Individual campaign contribution limits represent a critical step toward a better campaign finance system, giving states the opportunity to promote public confidence in government by ensuring that no individual donor is able to unduly influence the political system. As a joint report from Demos and U.S. Public Interest Research Group, or PIRG, Education Fund states, “A campaign finance system that empowers average citizens … can promote political equality, enable candidates and elected officials to spend more time reaching out to a broad range of constituents, and better align policy outcomes with public preferences.” This not only has symbolic importance; it also has a key impact on electoral outcomes. According to a 2009 Brennan Center report, low contribution limits allow challengers to compete with incumbent state legislators.
State campaign contribution caps remain a patchwork, with state contribution limits varying widely by level of election and source of contribution. In this report, campaign contribution limits are assessed by looking only at a state’s limits for individual contributions to candidates at the top of the ticket. In some state laws, gubernatorial candidates are specified; in others, there is a generic statewide candidate limit. In all cases, this report assesses the top in-state campaign contribution limit, comparing it with the current federal individual campaign contribution permissible to a candidate’s campaign.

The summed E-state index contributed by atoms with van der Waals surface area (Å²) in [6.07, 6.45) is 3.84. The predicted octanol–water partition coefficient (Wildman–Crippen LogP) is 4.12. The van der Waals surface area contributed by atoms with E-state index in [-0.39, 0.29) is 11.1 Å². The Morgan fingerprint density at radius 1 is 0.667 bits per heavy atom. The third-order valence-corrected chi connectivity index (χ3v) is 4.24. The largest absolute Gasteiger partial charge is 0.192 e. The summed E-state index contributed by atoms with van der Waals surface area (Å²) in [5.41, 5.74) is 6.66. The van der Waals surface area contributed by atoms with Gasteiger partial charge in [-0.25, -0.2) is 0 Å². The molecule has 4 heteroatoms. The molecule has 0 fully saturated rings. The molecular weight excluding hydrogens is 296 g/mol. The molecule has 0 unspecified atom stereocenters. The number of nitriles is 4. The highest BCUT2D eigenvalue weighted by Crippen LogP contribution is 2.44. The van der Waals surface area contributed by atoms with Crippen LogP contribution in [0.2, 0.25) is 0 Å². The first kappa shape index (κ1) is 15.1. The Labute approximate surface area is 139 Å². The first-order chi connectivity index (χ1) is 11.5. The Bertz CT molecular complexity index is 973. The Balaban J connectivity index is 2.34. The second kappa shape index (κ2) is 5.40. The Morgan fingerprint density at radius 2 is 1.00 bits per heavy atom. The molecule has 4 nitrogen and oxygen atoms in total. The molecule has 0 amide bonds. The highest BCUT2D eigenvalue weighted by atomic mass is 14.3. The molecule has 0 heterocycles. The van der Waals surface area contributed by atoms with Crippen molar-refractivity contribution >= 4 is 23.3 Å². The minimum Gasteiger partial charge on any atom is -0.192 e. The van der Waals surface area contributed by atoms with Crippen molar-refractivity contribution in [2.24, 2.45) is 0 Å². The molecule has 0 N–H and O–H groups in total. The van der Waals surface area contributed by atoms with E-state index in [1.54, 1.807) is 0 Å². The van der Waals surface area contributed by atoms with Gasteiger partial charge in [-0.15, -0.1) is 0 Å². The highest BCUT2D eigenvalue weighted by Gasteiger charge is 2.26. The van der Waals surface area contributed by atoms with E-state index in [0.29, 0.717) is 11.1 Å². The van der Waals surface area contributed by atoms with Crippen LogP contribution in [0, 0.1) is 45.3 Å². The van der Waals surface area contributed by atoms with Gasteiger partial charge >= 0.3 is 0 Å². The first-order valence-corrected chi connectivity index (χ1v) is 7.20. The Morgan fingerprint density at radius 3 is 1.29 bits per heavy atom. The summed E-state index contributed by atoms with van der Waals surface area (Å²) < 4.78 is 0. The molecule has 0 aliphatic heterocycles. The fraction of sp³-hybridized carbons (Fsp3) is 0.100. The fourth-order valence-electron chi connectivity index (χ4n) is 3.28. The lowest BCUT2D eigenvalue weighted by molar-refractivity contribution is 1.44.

For a more detailed explanation of each factor, including citations, please download the full report.
While this report touches only on individual donors, states must assess the whole range of campaign contributors and targets, setting appropriate limits for each. The cost of a campaign varies wildly among states and, within states, among levels of election; it is beyond the scope of this report to prescribe a specific, blanket dollar figure. The limits should, however, be low enough to encourage broad participation, to ensure that nobody can exercise undue influence on politicians and the political system, and—where available—to encourage candidate participation in public campaign financing programs.
Click here to see a full list of policy recommendations to improve the health of state democracies based on the findings of this report.